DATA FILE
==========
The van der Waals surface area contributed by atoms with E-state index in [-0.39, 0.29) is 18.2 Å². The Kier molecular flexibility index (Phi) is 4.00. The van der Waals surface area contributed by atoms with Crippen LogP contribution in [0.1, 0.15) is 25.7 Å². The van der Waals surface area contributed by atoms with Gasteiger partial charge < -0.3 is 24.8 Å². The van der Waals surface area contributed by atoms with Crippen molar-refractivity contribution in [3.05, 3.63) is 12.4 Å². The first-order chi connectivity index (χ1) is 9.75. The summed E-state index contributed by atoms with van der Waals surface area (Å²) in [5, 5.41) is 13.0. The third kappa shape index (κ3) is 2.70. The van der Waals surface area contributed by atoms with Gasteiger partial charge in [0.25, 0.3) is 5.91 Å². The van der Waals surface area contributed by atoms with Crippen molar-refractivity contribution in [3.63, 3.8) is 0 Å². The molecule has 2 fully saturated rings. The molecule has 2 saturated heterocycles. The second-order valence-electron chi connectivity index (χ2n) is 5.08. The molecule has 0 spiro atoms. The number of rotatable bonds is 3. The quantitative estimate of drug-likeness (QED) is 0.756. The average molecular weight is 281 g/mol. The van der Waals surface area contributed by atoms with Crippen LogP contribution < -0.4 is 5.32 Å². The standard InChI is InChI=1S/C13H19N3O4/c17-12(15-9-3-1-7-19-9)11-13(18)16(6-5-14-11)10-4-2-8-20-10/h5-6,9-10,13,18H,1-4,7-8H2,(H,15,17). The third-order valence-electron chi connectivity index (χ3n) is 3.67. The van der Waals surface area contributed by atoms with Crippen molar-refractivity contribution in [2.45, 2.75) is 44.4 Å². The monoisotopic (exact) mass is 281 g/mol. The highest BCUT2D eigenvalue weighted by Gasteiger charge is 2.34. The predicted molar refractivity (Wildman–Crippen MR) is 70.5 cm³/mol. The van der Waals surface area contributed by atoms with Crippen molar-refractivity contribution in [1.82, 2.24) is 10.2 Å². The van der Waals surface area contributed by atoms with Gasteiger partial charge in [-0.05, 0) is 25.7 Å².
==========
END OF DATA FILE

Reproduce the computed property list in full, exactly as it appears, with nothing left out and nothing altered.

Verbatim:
The van der Waals surface area contributed by atoms with E-state index in [-0.39, 0.29) is 18.2 Å². The Kier molecular flexibility index (Phi) is 4.00. The van der Waals surface area contributed by atoms with Crippen LogP contribution in [0.1, 0.15) is 25.7 Å². The van der Waals surface area contributed by atoms with Gasteiger partial charge < -0.3 is 24.8 Å². The van der Waals surface area contributed by atoms with Crippen molar-refractivity contribution in [3.05, 3.63) is 12.4 Å². The first-order chi connectivity index (χ1) is 9.75. The summed E-state index contributed by atoms with van der Waals surface area (Å²) in [5, 5.41) is 13.0. The third kappa shape index (κ3) is 2.70. The van der Waals surface area contributed by atoms with Gasteiger partial charge in [0.25, 0.3) is 5.91 Å². The van der Waals surface area contributed by atoms with Crippen molar-refractivity contribution in [3.63, 3.8) is 0 Å². The molecule has 2 fully saturated rings. The molecule has 2 saturated heterocycles. The second-order valence-electron chi connectivity index (χ2n) is 5.08. The molecule has 0 spiro atoms. The number of rotatable bonds is 3. The quantitative estimate of drug-likeness (QED) is 0.756. The average molecular weight is 281 g/mol. The van der Waals surface area contributed by atoms with Crippen LogP contribution < -0.4 is 5.32 Å². The standard InChI is InChI=1S/C13H19N3O4/c17-12(15-9-3-1-7-19-9)11-13(18)16(6-5-14-11)10-4-2-8-20-10/h5-6,9-10,13,18H,1-4,7-8H2,(H,15,17). The third-order valence-electron chi connectivity index (χ3n) is 3.67. The van der Waals surface area contributed by atoms with Crippen molar-refractivity contribution in [2.45, 2.75) is 44.4 Å². The monoisotopic (exact) mass is 281 g/mol. The highest BCUT2D eigenvalue weighted by Gasteiger charge is 2.34. The predicted molar refractivity (Wildman–Crippen MR) is 70.5 cm³/mol. The van der Waals surface area contributed by atoms with Crippen molar-refractivity contribution in [1.82, 2.24) is 10.2 Å². The van der Waals surface area contributed by atoms with Gasteiger partial charge in [-0.05, 0) is 25.7 Å².